Why making all of your forums private is a bad idea

by Patrick O'Keefe - Guest Writer on 9 April 2008 in Articles

Making forums private

Patrick O’Keefe is the author of ‘Managing Online Forums: Everything You Need to Know to Create and Run Successful Community Discussion Boards‘. He blogs at ManagingCommunities.com.

Private forums have a place on every community. The most common and, often, best use of them is for your staff forums, so that you and your moderators can privately discuss issues relevant to the site, without other people being privy to the discussions. That’s the way it should be.

However, some administrators mark all of their forums as private, making it so that you cannot see anything until you have an activated member account. On communities meant for specific groups of people (internal company forums, forums for a family or set of friends to communicate, etc.), that’s fine as those communities are not trying to reach more people. But, if you are trying to bring more people to your forums and your target is growth, your primary forums should be available to the public.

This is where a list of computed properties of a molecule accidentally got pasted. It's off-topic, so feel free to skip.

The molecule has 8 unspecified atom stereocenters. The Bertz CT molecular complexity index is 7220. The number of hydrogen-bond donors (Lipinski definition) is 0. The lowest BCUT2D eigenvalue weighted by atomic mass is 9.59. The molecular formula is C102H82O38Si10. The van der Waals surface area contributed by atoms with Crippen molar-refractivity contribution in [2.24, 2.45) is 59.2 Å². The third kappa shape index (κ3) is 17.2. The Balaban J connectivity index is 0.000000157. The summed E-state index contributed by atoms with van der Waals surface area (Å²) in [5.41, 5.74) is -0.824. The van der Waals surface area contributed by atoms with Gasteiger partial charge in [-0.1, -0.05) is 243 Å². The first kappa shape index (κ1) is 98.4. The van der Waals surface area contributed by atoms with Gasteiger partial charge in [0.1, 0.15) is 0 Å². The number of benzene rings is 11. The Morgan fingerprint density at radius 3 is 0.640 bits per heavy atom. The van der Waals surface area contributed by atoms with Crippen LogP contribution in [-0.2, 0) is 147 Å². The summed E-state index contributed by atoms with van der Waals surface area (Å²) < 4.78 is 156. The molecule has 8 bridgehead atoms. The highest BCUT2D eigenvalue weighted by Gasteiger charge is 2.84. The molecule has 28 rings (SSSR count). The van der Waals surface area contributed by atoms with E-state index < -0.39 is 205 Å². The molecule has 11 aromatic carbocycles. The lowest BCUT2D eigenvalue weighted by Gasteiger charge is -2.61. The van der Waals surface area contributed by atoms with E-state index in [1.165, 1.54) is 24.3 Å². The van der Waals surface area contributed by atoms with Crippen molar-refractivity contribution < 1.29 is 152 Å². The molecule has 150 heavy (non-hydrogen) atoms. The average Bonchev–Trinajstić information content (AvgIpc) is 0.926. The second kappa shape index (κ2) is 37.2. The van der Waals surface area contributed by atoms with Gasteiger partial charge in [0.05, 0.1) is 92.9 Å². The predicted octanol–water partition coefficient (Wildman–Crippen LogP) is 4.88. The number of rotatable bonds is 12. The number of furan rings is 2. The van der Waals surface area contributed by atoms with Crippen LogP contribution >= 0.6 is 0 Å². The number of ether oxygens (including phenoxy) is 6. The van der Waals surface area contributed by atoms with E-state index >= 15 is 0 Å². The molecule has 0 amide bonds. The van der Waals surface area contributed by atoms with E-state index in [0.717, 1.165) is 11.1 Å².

There are various reasons for having your forums public and accessible, but here are three to start you off.

If I don’t know what your site is about, how do I know if I want to join?

Some people decide to make their forums private because they think it’ll make the user more likely to register. i.e. they will want to register, so that they can see what the community is like. But, generally, this strategy will backfire and will result in an opposite effect.

Many potential members want to see what type of discussions your community is already having before they take the plunge by clicking the ‘register’ link. Plenty of members register because they see something that they want to reply to. However, if you make them register just to view those discussions it is quite likely that they will simply leave, never to return.

Search engines can’t index you.

For any community that is really looking to grow, this is reason enough. Search engines represent a good chunk of traffic for most communities and a majority of new traffic for many. They can be your best friend. So, treat them like one by allowing them to look at (and index) your content.

Every new thread on your community is potentially valuable content that someone is looking for. To find it, they’ll probably use a search engine. For example, if you ran a martial arts community and someone posted a topic to discuss the differences between Shotokan Karate and Taekwondo; that thread may very well show up in a search engine result when someone is looking for that information. You’ll get their traffic and, if they like what they see, perhaps their membership, as well. You should be embracing search engines and helping them to spider your content – not shutting them out.